Sokol Blosser Winery vines in the 40 degree heat. Credit: Sokol Blosser Winery Twitter

As well as the acidity levels, excessive sun and heat can burn the grapes, said Alex Sokol Blosser, winemaker at Sokol Blosser, in Oregon.

‘We could drop sunburned fruit, or spray on a sun block,’ said Sokol Blosser.

‘We make sure leaf plucking is restrained on western sides of vines especially to prevent sunburn,’ said Harry Peterson-Nedry, speaking to Decanter.com when he was winemaker at Chehalem Winery in the Willamette Valley.

In hot regions like Barossa Valley, vines are bush-trained to deliberately create shade for the grapes.

Protecting the style of wine

Spring Mountain

Elevation, such as here in Spring Mountain, provides cooler temperatures in hotter climates.

‘Loss of aromatic fragrance and loss of freshness is a risk in the heat,’ said Mestre.

‘It also depends on your style of winemaking – we focus more on what you can do in the vineyard, so we leave more leaves in the plant so that the grapes have more shade. We try to avoid adding much to the wines in the cellar.’

‘The finesse, elegance, higher acids and lower alcohols of our wines from the sensitive varieties like Pinot Noir we are known for, require continued attention to both climate and how we do viticulture and winemaking,’ said Peterson-Nedry.

‘Adaptations are required short-to-medium term to vineyards (siting of new vineyards to upper elevations, north-sides of hillsets, leaf plucking, irrigation, and croploads) to provide similar fruit to the winery; and adaptations to the winery processes (harvest timing, maceration steps, punchdown regimens, fermentation temperatures, additions).’

Working conditions

Ningxia, China

Red grape harvest at Kanaan Winery, Ningxia, China, Regional Trophy winner of 2015 DAWA. Credit: Kanaan Winery

It also slows up the vineyard work.

‘There’s also having to stop work in the vineyard after lunch because it is too hot,’ said Sokol.

With the current health warning in France, vineyard workers are starting shifts four hours earlier, to avoid working in the worst of the heat.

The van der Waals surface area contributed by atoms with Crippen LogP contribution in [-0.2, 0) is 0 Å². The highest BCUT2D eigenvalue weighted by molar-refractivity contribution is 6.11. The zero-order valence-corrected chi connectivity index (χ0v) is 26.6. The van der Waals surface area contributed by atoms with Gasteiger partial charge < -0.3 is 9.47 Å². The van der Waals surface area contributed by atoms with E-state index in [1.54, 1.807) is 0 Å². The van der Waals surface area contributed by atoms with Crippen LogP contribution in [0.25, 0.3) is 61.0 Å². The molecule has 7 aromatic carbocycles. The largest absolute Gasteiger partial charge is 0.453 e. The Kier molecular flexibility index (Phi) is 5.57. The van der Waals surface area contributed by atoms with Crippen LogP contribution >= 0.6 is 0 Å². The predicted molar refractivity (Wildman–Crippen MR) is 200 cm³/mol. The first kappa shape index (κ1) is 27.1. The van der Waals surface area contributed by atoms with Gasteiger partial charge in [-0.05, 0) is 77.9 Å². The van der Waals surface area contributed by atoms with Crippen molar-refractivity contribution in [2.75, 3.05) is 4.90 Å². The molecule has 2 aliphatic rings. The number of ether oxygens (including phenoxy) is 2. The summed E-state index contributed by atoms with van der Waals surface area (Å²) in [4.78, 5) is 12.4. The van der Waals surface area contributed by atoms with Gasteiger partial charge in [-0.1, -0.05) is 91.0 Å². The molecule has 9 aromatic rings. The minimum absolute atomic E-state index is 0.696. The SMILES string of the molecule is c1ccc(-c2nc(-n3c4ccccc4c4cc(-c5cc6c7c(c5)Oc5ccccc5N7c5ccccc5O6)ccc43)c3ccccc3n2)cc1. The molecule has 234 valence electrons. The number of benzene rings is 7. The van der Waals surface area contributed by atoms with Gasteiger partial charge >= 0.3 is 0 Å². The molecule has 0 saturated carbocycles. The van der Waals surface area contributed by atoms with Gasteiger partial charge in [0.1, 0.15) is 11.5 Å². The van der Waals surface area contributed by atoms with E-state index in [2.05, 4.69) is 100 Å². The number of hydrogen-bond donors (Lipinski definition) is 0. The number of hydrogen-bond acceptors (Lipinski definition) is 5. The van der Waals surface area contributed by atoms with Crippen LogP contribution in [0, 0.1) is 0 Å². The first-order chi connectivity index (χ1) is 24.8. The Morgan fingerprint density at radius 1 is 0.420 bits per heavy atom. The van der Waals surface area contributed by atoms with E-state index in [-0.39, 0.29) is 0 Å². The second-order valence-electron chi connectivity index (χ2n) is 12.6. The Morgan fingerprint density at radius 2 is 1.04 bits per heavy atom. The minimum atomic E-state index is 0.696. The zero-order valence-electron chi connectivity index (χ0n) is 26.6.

In particularly hot countries, some wineries choose to have the grapes picked at night.

A 2017 study published in the Temperature journal highlighted concerns around hot conditions for vineyard workers in Mediterranean countries. Researchers used time-motion analysis and found that extreme heat led to a significant loss of labour hours.

Originally published in 2017, and updated in 2019. 


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The post How do winemakers combat heatwaves? – ask Decanter appeared first on Decanter.


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Each wine is unique. Soil, weather, geology, varietals, and the style of wine making, are all decisive yet variable factors that give each wine a unique character.
Each wine is unique. Soil, weather, geology, varietals, and the style of wine making, are all decisive yet variable factors that give each wine a unique character.
Winemakers all over the world are combining wine making traditions of millennia with innovative approaches and ideas, to address consumer demand for high quality products and a sustainable and healthy lifestyle.
Winemakers all over the world are combining wine making traditions of millennia with innovative approaches and ideas, to address consumer demand for high quality products and a sustainable and healthy lifestyle.

Laurel Gray Vineyards